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Frank Lampard has built Everton’s resurgence on newfound defensive resilience

The Independent logo The Independent 08/10/2022 Richard Jolly

When Everton and Manchester United last met, a solitary goal separated them. As they prepare to reconvene at Goodison Park on Sunday, there is one goal between them again. Everton have conceded seven, United six. The difference is that, between them, Jordan Pickford and Asmir Begovic have had to retrieve the ball from the back of their net seven times this season. Last Sunday, David de Gea was beaten on six occasions in one afternoon.

Strange as it would have sounded a few months ago, Everton have the Premier League’s best defensive record. They are the only team who have only conceded two or more goals in a game once. In their last six matches, they have let in just four.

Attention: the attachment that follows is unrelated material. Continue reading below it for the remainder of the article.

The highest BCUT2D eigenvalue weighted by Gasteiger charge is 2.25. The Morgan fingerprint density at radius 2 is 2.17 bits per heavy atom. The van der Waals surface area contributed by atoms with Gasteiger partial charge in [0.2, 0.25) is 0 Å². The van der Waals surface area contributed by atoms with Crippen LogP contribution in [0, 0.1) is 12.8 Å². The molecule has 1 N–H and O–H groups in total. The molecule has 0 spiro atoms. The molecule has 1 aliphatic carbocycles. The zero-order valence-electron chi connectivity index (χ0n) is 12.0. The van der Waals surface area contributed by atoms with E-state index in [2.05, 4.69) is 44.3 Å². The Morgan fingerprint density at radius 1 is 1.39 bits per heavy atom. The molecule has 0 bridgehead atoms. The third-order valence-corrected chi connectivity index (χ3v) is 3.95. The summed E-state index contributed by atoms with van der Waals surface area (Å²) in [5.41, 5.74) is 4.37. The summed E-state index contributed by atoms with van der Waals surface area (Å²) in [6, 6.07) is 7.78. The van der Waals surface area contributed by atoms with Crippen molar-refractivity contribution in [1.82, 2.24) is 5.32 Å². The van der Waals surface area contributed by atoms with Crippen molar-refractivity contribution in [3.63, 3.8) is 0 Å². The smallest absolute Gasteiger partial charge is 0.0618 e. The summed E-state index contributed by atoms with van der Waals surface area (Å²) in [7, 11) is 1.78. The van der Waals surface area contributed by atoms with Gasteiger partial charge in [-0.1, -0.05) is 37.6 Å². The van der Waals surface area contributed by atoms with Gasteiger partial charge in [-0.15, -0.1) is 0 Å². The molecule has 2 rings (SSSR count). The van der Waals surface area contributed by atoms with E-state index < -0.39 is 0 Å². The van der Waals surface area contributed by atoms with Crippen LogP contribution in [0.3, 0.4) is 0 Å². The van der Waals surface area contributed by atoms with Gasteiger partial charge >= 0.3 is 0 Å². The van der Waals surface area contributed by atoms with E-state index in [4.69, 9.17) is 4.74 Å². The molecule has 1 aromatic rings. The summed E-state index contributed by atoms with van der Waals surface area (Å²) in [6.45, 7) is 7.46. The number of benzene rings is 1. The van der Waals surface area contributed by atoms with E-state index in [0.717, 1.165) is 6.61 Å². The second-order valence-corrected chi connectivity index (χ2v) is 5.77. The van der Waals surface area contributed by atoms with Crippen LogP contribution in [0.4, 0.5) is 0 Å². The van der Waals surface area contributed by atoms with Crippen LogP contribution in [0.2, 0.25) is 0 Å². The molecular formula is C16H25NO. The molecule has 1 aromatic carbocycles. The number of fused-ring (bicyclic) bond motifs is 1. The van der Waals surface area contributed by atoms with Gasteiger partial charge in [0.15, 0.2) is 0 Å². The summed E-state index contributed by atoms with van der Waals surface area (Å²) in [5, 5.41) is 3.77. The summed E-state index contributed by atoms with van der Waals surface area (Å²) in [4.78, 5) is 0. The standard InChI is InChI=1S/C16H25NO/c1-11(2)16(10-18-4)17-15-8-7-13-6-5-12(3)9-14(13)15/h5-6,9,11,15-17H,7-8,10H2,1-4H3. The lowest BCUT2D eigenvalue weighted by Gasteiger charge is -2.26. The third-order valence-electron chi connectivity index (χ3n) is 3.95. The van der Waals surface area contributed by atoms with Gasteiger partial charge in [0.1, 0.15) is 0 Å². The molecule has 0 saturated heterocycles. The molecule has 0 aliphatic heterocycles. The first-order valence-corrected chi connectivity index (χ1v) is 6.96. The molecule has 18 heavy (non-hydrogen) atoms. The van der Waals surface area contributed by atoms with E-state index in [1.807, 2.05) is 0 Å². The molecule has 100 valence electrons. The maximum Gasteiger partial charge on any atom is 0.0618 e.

Indeed, they have become more stingy during a period when Frank Lampard has sacrificed a third centre-back to add another midfielder.

Last season, they ended up packing the defence. They still ended up conceding the fourth most goals in the division; that total of 66 was the joint most against them in a season since 1960-61. When they lost 5-1 at Arsenal on the final day, it was the 11th time they had let in at least three in a game.

A rapid turnaround has had an unlikely architect. Lampard’s reign at Chelsea earned him an unwanted reputation as a manager whose teams conceded too many goals, particularly on the counter-attack, so he may have seemed unlikely to resolve Everton’s issues. If Lampard now looks a defensive strategist, Everton’s greater frugality comes in part from an old ally as well as new signings, from the principles he sought to implement in his recruitment and from a shift in his own thinking.

If his Chelsea could be too open in midfield when they lost the ball, his Everton are not. They often have players behind the ball but they have those with the athleticism to get back behind it.

While Fabian Delph’s authoritative displays helped keep Everton up in spring, the former England man, Allan and Andre Gomes may have meant they had the least mobile central-midfield unit at times, with the energetic exception of Abdoulaye Doucoure.